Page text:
"I did not. You will have to rely on your wit and cunning for the time being."

Dean threw Castiel a glare before bending over to pick up the stick from where the wolf had dropped it. With a grimace, he poked at her body, still lying in a heap on the ground.

"Is she really dead?"

"No," Castiel answered. "Beasts of Purgatory never actually die. They tear each other apart, then come back to do it again, a little more broken than before." He looked sadly down at the fallen wolf. "In effect, every time you kill a monster here, you're just creating a worse one."

"But that's not all bad, is it?" Dean asked. "It means we can't die."

"You and I don't belong here. Our spirits - soul, grace, whatever they may be at this point - are not designed to acclimate to this world. If we die here, we die for good. No heaven, no hell, no second chances. Just oblivion."

"Well then that sounds like something to avoid." Dean sighed and took a moment to digest his surroundings. "No use standing here like sitting ducks waiting for she-wolf to wake up. Let's pick a direction and start walking."

Castiel looked from the stick in Dean's hand to the sword in his own.

"Perhaps it would be best if I walked ahead."

"Yeah why don't you do that," Dean muttered. Castiel oriented them, and they started deeper into the forests of the damned, with Dean throwing bitchfaces at the back of the angel's sassy, self-righteous head.

The Impala sat patiently where Meg had left it, surrounded by broken glass. Sam stepped gingerly around the shards, his hand sliding across her body in an almost soothing motion as he bent down to inspect the damage. Not bad, all things considered. Her front left headlight was shattered, and there was some pretty serious denting on the hood and bumper, but it all looked superficial. It seemed like Meg knew how to crash a car with class.

Meg, right, he should figure out what happened to her.

Sam slipped into the driver's side of the Impala, grunted in annoyance when he had to adjust the seat, closed his hands around the wheel, and inhaled deeply. He had missed this car. She was Dean's baby, sure, but she was the only home Sam had ever really known. This was where the Winchester boys had grown up, and, come to think of it, the Winchester men had done a fair bit of growing up in these seats as well. Sam's chest ached as his eyes fell on Dean's cassette collection. He wondered briefly if Dean and Baby had gotten a chance to say goodbye.

Sam turned the key that was dangling forgotten in the ignition, and the engine began to purr softly in response. There was comfort in the smooth vibration of the seat, but Sam couldn't bring himself to smile.

"Going somewhere?"

Sam jumped. His hand automatically went to the butt of his holstered gun, and it was halfway drawn before he processed the sight of an unarmed girl standing next to the open window of the car. He relaxed, though not completely. He recognized her; he'd seen her only moments before.

"No, I'm not. I just wanted to make sure she was all right."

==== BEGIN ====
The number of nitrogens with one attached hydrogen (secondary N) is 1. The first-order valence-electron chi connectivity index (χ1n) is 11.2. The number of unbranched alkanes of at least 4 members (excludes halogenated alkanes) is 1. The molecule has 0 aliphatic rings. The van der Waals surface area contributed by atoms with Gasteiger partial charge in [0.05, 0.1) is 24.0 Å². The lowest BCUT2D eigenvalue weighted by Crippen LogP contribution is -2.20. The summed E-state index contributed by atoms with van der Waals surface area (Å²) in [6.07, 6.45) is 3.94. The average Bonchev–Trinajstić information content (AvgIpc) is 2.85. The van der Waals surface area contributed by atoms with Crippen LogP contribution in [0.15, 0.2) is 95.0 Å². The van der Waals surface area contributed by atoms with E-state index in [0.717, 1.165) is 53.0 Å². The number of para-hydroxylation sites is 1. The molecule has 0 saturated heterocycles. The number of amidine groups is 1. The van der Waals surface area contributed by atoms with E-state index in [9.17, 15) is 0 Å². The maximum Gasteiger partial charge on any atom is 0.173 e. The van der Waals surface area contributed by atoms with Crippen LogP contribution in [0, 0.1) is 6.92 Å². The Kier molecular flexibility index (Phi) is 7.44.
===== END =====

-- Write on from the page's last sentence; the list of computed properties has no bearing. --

A smirk pulled at the girl's lips, and she flicked her dark brown eyes down the length of the Impala.

"She? A bit attached aren't we? It's just a car."

"She's my brother's car," Sam corrected. "And she's important. I don't expect you to understand. You don't strike me as the caring type."

"Rude," she quipped, but her voice held the faintest trace of laughter, and her eyes danced as Sam stepped out of the car and stood over her.

"Oh yeah? How old is that girl you're riding? Seventeen? I might care too much, but at least I care about something."

"Demon," was her reply. She blacked her eyes to make the point. "Empathy isn't really in the job description."

Sam frowned at her but said nothing, just leaned back against the Impala and did his best to look threatening and nonplussed.

"You can call me Arin, since you didn't ask." Sam didn't respond. "And you're Sam Winchester. They used to tell us stories about you. Lucifer's vessel. You were going to help lead an army out of hell. The Boy King, our great salvation. Lucifer valued you so. Your charisma, your intuition, that great mind. Seeing you in front of that crowd, I can see why he did. You're so like him, Sam. They saw it too."

"They're all following Crowley's orders," Sam retorted.

"No," Arin persisted. "You spoke to them as a leader."

"I'm not your leader," Sam hissed. "And I've been entangled with enough blonde demon bitches for a lifetime, so you can save it."

"Fine," Arin said with a shrug. "I wouldn't trust me either, I get it. Mostly I'm curious though. You rally demons to fight your monsters for you, and then sulk off to sit by yourself in a broken car. One might be led to think the man doesn't fit the legend."

Sam met her eyes, regarded her with a calculating stare. Her eyes were brown again, and Sam processed for the first time her demure smile, the way she had her white gold hair pinned back from her face. Arin held herself with just enough poise to come off as innocent, though there was a subtle snark about her that betrayed the blackness in her heart. Manipulative, Sam's brain finally settled on the right word. This girl was a master manipulator, and Sam really wasn't in the mood to have his strings pulled.

"What are you fishing for?" he asked.